Brought to you by: Monaco Life
The Swedish Bar Association’s annual conference will hold its Gala at the Monaco Yacht Club on Saturday, March 25. The dinner will be held in the presence of HE Veronika Wand-Danielsson, Ambassador of Sweden to France and Monaco, Patricia Husson, Consul General of Sweden to Monaco, Alexis Marquet, Batonnier de Monaco, and Jan E. Frydman, Head of Delegation of the Swedish Bar Association to the Council of European Bars and Law Societies.
The evening will conclude a two-day international congress in Nice and Monaco. Mr Frydman, who is also Special Adviser to the European Commissioner for Trade, has been in charge of organising of the prestigious event. “Every year, and for the past 20 some years now, the International Chapter holds an annual meeting somewhere in the world, as it is supposed to cover all Members practicing outside of Sweden,” Mr Frydman told Monaco Life. “And in connection with that, the Chapter also organises the annual ‘International Days’, available to all Members of the Swedish Bar. We have been in London, Paris, Istanbul, Barcelona, Lisbon and elsewhere.”
Wanting to offer participants an opportunity to learn more about his favourite location, Mr Frydman chose Monaco, which he finds a fascinating country “that has so much more to offer than low taxes and glamour”. Of course, he added, “Monaco is an unusually well functioning society with a genuine life behind the beautiful facade that is interesting to explore and is less known. And Monaco can offer the highest quality in terms of accessibility, service, safety, gastronomy and cultural events, and has some of the world’s most outstanding venues.”
The Côte d’Azur is one of the most popular regions for Swedes living abroad and the Swedish club, Rivieraklubben, counts 2,000 members, unusually high for a local association. “The latest figures I have is that some 30,000 Swedes live permanently in France, of which, in the PACA region, 10,000 reside full-time with 10,000 owning a second home. I also understand there are some 300 Swedes living in Monaco,” the lawyer commented.
This week’s conference in Nice and Monaco will be attended by more 100 Swedish lawyers practicing in Sweden and around the world, and it will include International Days, covering two days of seminars and speeches to update participants on the activities of the Bar, and on current legal issues of particular relevance.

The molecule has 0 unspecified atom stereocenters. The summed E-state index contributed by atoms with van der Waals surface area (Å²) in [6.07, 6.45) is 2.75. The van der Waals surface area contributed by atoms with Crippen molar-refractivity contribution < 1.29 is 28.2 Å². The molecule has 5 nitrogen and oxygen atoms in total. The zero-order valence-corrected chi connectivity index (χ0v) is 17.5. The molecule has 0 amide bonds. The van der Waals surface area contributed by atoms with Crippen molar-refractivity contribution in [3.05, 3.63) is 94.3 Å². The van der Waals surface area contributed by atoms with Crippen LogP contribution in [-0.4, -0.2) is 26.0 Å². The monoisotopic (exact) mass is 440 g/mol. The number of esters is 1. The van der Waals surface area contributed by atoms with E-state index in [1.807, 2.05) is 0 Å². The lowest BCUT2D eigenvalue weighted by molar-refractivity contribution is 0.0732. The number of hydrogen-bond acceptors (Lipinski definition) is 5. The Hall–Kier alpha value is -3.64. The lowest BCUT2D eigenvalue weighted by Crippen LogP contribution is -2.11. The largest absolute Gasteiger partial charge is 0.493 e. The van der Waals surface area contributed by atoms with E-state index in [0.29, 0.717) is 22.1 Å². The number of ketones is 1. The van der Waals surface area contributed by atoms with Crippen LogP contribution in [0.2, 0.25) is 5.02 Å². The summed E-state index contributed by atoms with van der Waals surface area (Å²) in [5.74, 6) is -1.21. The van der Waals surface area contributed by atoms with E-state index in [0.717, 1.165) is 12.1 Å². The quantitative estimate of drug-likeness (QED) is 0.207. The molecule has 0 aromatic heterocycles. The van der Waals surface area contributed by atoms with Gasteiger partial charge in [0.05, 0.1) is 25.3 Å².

The Swedish Bar Association – Le Barreau de Suède – is divided into several regional chapters, and each Member of the Bar also belongs to such a local chapter, depending on where in Sweden she or he practices law. The close to 100 Members who practice Swedish law outside of Sweden belong to the International Chapter.
“This year we will cover the legal systems in France and Monaco, how to do business in France and Monaco, and how to buy real estate in the region,” Mr Frydman, who’s been a Member of the Bar since 2001, said. “We will also discuss current legal issues such as the impact of Brexit on the legal profession, issues related to the Swedish constitution and the rule of law. The seminars satisfy part of the annual continuing education requirement for Members.”
Founded in 1887, the Swedish Bar Association has approximately 5,700 Members and organises all formally practicing lawyers in Sweden; only Members of the Bar may use the professional title “advokat”.
“I have served as a Director of the International Chapter, and as a Member of the Board of Governors. I am currently the Bar’s Head of Delegation to the Council of European Bars and Law Societies, Mr Frydman detailed. “In that capacity, I represent the Bar in front of all European Bar Associations on topics involving the international and cross-border practice of law, and broader issues such as democracy, rule of law and human rights.”
Unrelated to the Bar, Mr Frydman has an official function serving as the Conseiller to the European Commissioner for Trade – or the European Trade Minister – work in Brussels.
The Swedish Bar Association’s annual conference runs from March 24-25, 2017 in Nice and Monaco.
Speaking ahead of his home Grand Prix this weekend, Ferrari’s Charles Leclerc says that he believes the “poor luck” he has experienced in Monaco, and more recently in Barcelona, will turn around.
With the season over, the focus of fans and of sporting directors across Europe has turned to the upcoming transfer window, which is already whirring into action.
An advanced premier screening of the new documentary film on legendary Formula 1 driver Sir Jackie Stewart saw both the man himself and Prince Albert II in attendance at One Monte-Carlo.
Decisions taken by the Automobile Club of Monaco (ACM) back in January, when the evolution of the pandemic was unclear, will impact this weekend’s Monaco Grand Prix, notably meaning no fan zones.